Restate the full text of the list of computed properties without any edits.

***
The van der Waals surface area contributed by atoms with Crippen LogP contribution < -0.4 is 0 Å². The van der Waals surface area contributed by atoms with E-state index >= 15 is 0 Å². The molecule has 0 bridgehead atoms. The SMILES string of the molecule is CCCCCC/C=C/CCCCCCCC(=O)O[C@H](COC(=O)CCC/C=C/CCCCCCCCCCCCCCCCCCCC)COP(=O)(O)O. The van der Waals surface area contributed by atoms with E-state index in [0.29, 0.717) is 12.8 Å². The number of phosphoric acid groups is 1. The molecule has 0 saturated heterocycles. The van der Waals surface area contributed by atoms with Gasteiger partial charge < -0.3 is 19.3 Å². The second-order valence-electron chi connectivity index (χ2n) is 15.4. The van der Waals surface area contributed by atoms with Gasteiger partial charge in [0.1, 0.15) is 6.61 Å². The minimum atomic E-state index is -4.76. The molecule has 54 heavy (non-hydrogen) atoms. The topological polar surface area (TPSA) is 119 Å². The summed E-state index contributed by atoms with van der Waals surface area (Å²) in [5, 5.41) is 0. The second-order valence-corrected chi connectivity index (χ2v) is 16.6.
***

The van der Waals surface area contributed by atoms with Crippen LogP contribution < -0.4 is 0 Å². The van der Waals surface area contributed by atoms with E-state index >= 15 is 0 Å². The molecule has 0 bridgehead atoms. The SMILES string of the molecule is CCCCCC/C=C/CCCCCCCC(=O)O[C@H](COC(=O)CCC/C=C/CCCCCCCCCCCCCCCCCCCC)COP(=O)(O)O. The van der Waals surface area contributed by atoms with E-state index in [0.29, 0.717) is 12.8 Å². The number of phosphoric acid groups is 1. The molecule has 0 saturated heterocycles. The van der Waals surface area contributed by atoms with Gasteiger partial charge < -0.3 is 19.3 Å². The second-order valence-electron chi connectivity index (χ2n) is 15.4. The van der Waals surface area contributed by atoms with Gasteiger partial charge in [0.1, 0.15) is 6.61 Å². The minimum atomic E-state index is -4.76. The molecule has 54 heavy (non-hydrogen) atoms. The topological polar surface area (TPSA) is 119 Å². The summed E-state index contributed by atoms with van der Waals surface area (Å²) in [5, 5.41) is 0. The second-order valence-corrected chi connectivity index (χ2v) is 16.6.